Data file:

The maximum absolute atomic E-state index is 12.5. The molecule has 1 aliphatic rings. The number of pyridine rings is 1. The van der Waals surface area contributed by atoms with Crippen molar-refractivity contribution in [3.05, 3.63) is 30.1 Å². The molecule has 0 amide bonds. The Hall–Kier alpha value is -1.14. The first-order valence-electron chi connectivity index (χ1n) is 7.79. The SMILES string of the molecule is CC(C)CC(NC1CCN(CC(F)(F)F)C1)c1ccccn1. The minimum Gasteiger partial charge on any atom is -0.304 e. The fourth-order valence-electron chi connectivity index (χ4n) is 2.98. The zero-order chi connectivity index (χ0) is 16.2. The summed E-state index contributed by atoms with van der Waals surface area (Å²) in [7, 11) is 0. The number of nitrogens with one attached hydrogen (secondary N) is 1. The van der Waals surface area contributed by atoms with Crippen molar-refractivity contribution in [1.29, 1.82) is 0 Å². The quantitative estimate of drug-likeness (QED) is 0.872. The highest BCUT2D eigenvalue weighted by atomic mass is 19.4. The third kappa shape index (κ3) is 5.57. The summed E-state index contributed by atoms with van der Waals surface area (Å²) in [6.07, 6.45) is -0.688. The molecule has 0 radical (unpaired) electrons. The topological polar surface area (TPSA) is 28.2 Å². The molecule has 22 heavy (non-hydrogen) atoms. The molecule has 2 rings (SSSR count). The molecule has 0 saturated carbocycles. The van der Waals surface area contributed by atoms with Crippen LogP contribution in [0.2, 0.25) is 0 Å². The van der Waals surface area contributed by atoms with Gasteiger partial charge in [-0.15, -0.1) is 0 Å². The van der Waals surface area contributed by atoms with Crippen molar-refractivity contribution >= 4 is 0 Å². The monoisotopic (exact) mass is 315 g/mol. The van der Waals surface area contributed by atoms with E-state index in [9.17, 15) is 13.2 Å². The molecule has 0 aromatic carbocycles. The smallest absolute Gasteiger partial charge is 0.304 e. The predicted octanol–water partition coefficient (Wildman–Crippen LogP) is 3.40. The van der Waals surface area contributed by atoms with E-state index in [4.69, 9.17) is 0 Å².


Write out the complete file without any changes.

The maximum absolute atomic E-state index is 12.5. The molecule has 1 aliphatic rings. The number of pyridine rings is 1. The van der Waals surface area contributed by atoms with Crippen molar-refractivity contribution in [3.05, 3.63) is 30.1 Å². The molecule has 0 amide bonds. The Hall–Kier alpha value is -1.14. The first-order valence-electron chi connectivity index (χ1n) is 7.79. The SMILES string of the molecule is CC(C)CC(NC1CCN(CC(F)(F)F)C1)c1ccccn1. The minimum Gasteiger partial charge on any atom is -0.304 e. The fourth-order valence-electron chi connectivity index (χ4n) is 2.98. The zero-order chi connectivity index (χ0) is 16.2. The summed E-state index contributed by atoms with van der Waals surface area (Å²) in [7, 11) is 0. The number of nitrogens with one attached hydrogen (secondary N) is 1. The van der Waals surface area contributed by atoms with Crippen molar-refractivity contribution in [1.29, 1.82) is 0 Å². The quantitative estimate of drug-likeness (QED) is 0.872. The highest BCUT2D eigenvalue weighted by atomic mass is 19.4. The third kappa shape index (κ3) is 5.57. The summed E-state index contributed by atoms with van der Waals surface area (Å²) in [6.07, 6.45) is -0.688. The molecule has 0 radical (unpaired) electrons. The topological polar surface area (TPSA) is 28.2 Å². The molecule has 22 heavy (non-hydrogen) atoms. The molecule has 2 rings (SSSR count). The molecule has 0 saturated carbocycles. The van der Waals surface area contributed by atoms with Crippen LogP contribution in [0.2, 0.25) is 0 Å². The van der Waals surface area contributed by atoms with Gasteiger partial charge in [-0.15, -0.1) is 0 Å². The van der Waals surface area contributed by atoms with Crippen molar-refractivity contribution >= 4 is 0 Å². The monoisotopic (exact) mass is 315 g/mol. The van der Waals surface area contributed by atoms with E-state index in [9.17, 15) is 13.2 Å². The molecule has 0 aromatic carbocycles. The smallest absolute Gasteiger partial charge is 0.304 e. The predicted octanol–water partition coefficient (Wildman–Crippen LogP) is 3.40. The van der Waals surface area contributed by atoms with E-state index in [4.69, 9.17) is 0 Å².